Asia

UN rights expert sees threats to press independence in Japan

  • U.N. Special Rapporteur David Kaye, center, speaks at a press conference in Tokyo Tuesday, April 19, 2016. Kaye has found “serious threats” to the independence of the press in Japan. (AP Photo/Yuri Kageyama)

    U.N. Special Rapporteur David Kaye, center, speaks at a press conference in Tokyo Tuesday, April 19, 2016. Kaye has found “serious threats” to the independence of the press in Japan. (AP Photo/Yuri Kageyama)  (The Associated Press)

  • U.N. Special Rapporteur David Kaye speaks at a press conference in Tokyo Tuesday, April 19, 2016. Kaye  has found “serious threats” to the independence of the press in Japan. (AP Photo/Yuri Kageyama)

    U.N. Special Rapporteur David Kaye speaks at a press conference in Tokyo Tuesday, April 19, 2016. Kaye has found “serious threats” to the independence of the press in Japan. (AP Photo/Yuri Kageyama)  (The Associated Press)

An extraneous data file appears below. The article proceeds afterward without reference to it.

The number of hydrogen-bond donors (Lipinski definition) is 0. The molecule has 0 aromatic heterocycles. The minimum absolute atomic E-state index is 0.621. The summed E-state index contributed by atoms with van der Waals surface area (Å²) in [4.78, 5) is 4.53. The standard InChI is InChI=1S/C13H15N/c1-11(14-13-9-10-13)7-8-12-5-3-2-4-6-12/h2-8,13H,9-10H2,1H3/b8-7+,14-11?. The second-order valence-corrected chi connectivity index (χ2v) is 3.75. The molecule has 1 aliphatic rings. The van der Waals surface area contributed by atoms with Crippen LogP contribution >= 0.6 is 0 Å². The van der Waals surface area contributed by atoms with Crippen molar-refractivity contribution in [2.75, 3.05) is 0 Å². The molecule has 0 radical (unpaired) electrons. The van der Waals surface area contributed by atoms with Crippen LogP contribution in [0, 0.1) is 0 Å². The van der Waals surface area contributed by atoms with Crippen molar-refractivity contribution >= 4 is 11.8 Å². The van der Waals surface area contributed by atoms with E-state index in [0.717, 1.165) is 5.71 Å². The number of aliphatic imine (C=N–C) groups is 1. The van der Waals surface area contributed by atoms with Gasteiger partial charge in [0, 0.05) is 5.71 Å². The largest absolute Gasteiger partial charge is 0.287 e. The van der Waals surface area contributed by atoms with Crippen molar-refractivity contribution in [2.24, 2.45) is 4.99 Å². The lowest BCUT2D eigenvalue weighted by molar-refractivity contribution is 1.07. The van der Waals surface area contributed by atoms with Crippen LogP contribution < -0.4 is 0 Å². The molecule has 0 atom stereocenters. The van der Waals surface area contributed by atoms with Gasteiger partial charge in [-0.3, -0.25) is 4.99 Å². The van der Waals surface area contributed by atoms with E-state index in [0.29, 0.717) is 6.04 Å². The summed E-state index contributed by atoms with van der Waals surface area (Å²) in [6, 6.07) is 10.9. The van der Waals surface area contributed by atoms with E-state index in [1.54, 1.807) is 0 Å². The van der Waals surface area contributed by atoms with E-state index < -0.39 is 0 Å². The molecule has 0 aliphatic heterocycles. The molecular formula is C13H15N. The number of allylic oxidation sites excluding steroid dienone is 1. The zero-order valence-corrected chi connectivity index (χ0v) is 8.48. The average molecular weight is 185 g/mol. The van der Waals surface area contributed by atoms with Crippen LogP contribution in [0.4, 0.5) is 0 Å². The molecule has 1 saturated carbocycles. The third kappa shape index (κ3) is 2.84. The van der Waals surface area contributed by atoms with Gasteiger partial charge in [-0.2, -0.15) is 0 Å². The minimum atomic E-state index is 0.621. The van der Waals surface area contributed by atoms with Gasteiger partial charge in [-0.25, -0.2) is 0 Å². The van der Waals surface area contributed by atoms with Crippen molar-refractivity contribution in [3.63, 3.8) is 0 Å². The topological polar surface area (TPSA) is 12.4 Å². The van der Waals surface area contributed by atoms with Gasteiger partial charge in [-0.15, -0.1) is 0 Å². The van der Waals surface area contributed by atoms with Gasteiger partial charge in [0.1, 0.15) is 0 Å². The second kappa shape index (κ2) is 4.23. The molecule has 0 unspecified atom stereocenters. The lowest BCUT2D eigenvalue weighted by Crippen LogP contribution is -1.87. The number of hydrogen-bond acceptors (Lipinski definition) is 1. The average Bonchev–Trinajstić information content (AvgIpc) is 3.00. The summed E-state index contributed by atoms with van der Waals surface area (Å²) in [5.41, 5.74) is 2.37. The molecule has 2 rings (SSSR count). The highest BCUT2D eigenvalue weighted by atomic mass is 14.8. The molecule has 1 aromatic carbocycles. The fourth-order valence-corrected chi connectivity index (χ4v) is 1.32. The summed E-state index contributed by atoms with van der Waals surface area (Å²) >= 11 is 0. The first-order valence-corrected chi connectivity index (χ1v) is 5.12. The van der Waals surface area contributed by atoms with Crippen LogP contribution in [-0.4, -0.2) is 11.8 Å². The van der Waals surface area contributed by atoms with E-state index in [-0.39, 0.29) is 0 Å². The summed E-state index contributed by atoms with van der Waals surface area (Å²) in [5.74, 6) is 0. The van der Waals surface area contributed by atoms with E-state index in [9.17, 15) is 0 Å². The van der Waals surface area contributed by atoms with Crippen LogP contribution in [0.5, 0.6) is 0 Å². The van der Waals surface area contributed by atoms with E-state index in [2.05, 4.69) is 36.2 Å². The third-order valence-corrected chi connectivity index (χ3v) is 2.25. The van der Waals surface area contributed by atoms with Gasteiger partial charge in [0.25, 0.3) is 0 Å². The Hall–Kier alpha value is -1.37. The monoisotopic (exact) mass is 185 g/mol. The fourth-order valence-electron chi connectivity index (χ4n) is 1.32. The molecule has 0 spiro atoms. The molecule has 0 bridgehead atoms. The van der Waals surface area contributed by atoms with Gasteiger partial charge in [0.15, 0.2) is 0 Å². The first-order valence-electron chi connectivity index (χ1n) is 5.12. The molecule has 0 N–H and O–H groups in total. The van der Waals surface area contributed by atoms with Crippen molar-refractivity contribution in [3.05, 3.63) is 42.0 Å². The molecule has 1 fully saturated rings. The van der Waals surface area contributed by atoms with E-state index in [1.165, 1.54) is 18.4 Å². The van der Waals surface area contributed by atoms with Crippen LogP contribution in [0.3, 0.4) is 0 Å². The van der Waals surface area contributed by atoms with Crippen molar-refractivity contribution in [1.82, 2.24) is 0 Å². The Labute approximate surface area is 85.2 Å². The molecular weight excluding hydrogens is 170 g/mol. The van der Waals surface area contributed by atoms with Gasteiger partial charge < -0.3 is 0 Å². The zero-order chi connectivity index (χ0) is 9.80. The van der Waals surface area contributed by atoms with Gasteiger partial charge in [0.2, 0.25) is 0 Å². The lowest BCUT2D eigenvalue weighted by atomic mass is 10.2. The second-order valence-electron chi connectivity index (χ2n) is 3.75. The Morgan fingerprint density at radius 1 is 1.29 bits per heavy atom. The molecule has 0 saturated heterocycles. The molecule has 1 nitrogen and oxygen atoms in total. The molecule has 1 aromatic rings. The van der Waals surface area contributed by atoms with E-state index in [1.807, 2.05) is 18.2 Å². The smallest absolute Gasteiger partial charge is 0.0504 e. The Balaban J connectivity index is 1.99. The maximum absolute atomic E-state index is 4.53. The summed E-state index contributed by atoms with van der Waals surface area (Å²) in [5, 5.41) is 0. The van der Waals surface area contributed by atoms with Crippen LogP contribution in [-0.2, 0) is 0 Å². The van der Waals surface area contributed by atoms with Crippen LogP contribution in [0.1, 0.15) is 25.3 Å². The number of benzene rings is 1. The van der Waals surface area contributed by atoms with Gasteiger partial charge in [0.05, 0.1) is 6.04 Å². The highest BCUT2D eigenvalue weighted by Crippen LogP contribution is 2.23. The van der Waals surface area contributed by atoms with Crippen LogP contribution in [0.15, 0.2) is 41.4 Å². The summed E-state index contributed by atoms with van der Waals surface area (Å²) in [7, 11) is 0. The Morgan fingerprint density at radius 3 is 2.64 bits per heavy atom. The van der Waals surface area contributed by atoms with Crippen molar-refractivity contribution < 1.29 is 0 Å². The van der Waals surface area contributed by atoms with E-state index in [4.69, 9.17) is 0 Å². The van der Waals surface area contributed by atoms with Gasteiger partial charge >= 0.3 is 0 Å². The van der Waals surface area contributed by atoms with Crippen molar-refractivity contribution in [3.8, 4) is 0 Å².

A U.N. rights expert says there are "serious threats" to the independence of the press in Japan.

U.N. Special Rapporteur David Kaye told reporters in Tokyo on Tuesday that he found "several worrying trends" in Japan during a weeklong visit in which he interviewed journalists and government officials.

Kaye said that among his concerns is a law meant to ensure media-coverage fairness that allows the government to revoke broadcasting licenses over perceived violations.

He also said the so-called "secrets act" law, meant to protect national security and public safety, is so broad that it could obstruct people's right to know.

He urged Japanese journalists to work together to develop leverage.

The Japanese government has repeatedly said freedom of the press is protected in the country.